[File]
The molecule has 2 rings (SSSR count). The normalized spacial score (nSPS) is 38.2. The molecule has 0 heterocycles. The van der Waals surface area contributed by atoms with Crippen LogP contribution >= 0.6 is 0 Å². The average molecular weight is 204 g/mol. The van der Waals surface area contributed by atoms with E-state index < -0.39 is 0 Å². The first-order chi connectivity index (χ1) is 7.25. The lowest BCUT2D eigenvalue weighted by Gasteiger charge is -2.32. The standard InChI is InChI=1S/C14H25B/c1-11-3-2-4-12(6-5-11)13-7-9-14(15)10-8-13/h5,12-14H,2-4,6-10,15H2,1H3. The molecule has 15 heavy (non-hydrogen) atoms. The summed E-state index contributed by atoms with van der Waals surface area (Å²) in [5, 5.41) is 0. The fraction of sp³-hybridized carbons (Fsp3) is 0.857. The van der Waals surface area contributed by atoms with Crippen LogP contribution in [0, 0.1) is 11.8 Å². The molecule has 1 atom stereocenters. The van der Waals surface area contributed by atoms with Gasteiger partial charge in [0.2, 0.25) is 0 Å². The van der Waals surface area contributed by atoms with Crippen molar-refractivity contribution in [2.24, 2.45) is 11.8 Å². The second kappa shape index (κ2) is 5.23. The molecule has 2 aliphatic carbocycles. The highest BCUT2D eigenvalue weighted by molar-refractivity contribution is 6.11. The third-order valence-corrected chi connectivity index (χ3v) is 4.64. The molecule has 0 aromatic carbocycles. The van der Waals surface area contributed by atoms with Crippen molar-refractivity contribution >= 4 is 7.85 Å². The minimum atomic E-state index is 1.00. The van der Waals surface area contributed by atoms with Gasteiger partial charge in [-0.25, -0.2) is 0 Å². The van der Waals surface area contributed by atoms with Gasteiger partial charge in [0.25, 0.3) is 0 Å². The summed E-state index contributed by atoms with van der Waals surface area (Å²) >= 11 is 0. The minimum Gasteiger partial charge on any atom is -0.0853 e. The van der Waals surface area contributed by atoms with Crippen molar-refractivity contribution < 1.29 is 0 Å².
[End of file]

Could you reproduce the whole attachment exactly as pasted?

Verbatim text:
The molecule has 2 rings (SSSR count). The normalized spacial score (nSPS) is 38.2. The molecule has 0 heterocycles. The van der Waals surface area contributed by atoms with Crippen LogP contribution >= 0.6 is 0 Å². The average molecular weight is 204 g/mol. The van der Waals surface area contributed by atoms with E-state index < -0.39 is 0 Å². The first-order chi connectivity index (χ1) is 7.25. The lowest BCUT2D eigenvalue weighted by Gasteiger charge is -2.32. The standard InChI is InChI=1S/C14H25B/c1-11-3-2-4-12(6-5-11)13-7-9-14(15)10-8-13/h5,12-14H,2-4,6-10,15H2,1H3. The molecule has 15 heavy (non-hydrogen) atoms. The summed E-state index contributed by atoms with van der Waals surface area (Å²) in [5, 5.41) is 0. The fraction of sp³-hybridized carbons (Fsp3) is 0.857. The van der Waals surface area contributed by atoms with Crippen LogP contribution in [0, 0.1) is 11.8 Å². The molecule has 1 atom stereocenters. The van der Waals surface area contributed by atoms with Gasteiger partial charge in [0.2, 0.25) is 0 Å². The van der Waals surface area contributed by atoms with Crippen molar-refractivity contribution in [2.24, 2.45) is 11.8 Å². The second kappa shape index (κ2) is 5.23. The molecule has 2 aliphatic carbocycles. The highest BCUT2D eigenvalue weighted by molar-refractivity contribution is 6.11. The third-order valence-corrected chi connectivity index (χ3v) is 4.64. The molecule has 0 aromatic carbocycles. The van der Waals surface area contributed by atoms with Crippen molar-refractivity contribution >= 4 is 7.85 Å². The minimum atomic E-state index is 1.00. The van der Waals surface area contributed by atoms with Gasteiger partial charge in [-0.25, -0.2) is 0 Å². The van der Waals surface area contributed by atoms with Gasteiger partial charge in [0.25, 0.3) is 0 Å². The summed E-state index contributed by atoms with van der Waals surface area (Å²) >= 11 is 0. The minimum Gasteiger partial charge on any atom is -0.0853 e. The van der Waals surface area contributed by atoms with Crippen molar-refractivity contribution < 1.29 is 0 Å².